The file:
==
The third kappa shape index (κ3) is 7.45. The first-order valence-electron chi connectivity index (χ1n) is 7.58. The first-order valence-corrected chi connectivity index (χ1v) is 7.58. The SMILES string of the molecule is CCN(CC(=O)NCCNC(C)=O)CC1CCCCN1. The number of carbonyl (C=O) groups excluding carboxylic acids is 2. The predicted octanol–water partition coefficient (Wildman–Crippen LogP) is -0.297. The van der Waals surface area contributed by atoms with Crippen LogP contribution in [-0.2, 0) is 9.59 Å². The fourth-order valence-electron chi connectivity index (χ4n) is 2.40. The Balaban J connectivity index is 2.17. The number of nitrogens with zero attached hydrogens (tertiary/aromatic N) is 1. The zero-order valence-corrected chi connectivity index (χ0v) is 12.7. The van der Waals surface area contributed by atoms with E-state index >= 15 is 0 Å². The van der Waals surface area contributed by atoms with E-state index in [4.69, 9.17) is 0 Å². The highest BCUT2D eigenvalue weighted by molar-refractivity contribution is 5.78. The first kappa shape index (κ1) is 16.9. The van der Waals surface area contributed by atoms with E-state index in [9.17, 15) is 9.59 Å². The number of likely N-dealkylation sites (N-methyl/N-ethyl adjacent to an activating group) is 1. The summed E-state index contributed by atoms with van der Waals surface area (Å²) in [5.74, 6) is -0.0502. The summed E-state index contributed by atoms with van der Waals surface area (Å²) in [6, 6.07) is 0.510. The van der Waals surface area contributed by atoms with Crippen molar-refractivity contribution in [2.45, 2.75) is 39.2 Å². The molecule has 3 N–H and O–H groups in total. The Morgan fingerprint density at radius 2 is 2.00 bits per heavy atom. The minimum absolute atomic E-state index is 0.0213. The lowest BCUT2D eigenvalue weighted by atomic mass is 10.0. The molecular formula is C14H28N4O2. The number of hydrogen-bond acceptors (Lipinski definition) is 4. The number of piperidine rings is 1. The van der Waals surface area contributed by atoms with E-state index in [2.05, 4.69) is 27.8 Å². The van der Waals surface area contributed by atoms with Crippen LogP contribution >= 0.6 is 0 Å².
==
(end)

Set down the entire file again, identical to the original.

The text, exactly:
The third kappa shape index (κ3) is 7.45. The first-order valence-electron chi connectivity index (χ1n) is 7.58. The first-order valence-corrected chi connectivity index (χ1v) is 7.58. The SMILES string of the molecule is CCN(CC(=O)NCCNC(C)=O)CC1CCCCN1. The number of carbonyl (C=O) groups excluding carboxylic acids is 2. The predicted octanol–water partition coefficient (Wildman–Crippen LogP) is -0.297. The van der Waals surface area contributed by atoms with Crippen LogP contribution in [-0.2, 0) is 9.59 Å². The fourth-order valence-electron chi connectivity index (χ4n) is 2.40. The Balaban J connectivity index is 2.17. The number of nitrogens with zero attached hydrogens (tertiary/aromatic N) is 1. The zero-order valence-corrected chi connectivity index (χ0v) is 12.7. The van der Waals surface area contributed by atoms with E-state index >= 15 is 0 Å². The van der Waals surface area contributed by atoms with E-state index in [4.69, 9.17) is 0 Å². The highest BCUT2D eigenvalue weighted by molar-refractivity contribution is 5.78. The first kappa shape index (κ1) is 16.9. The van der Waals surface area contributed by atoms with E-state index in [9.17, 15) is 9.59 Å². The number of likely N-dealkylation sites (N-methyl/N-ethyl adjacent to an activating group) is 1. The summed E-state index contributed by atoms with van der Waals surface area (Å²) in [5.74, 6) is -0.0502. The summed E-state index contributed by atoms with van der Waals surface area (Å²) in [6, 6.07) is 0.510. The van der Waals surface area contributed by atoms with Crippen molar-refractivity contribution in [2.45, 2.75) is 39.2 Å². The molecule has 3 N–H and O–H groups in total. The Morgan fingerprint density at radius 2 is 2.00 bits per heavy atom. The minimum absolute atomic E-state index is 0.0213. The lowest BCUT2D eigenvalue weighted by atomic mass is 10.0. The molecular formula is C14H28N4O2. The number of hydrogen-bond acceptors (Lipinski definition) is 4. The number of piperidine rings is 1. The van der Waals surface area contributed by atoms with E-state index in [2.05, 4.69) is 27.8 Å². The van der Waals surface area contributed by atoms with Crippen LogP contribution >= 0.6 is 0 Å².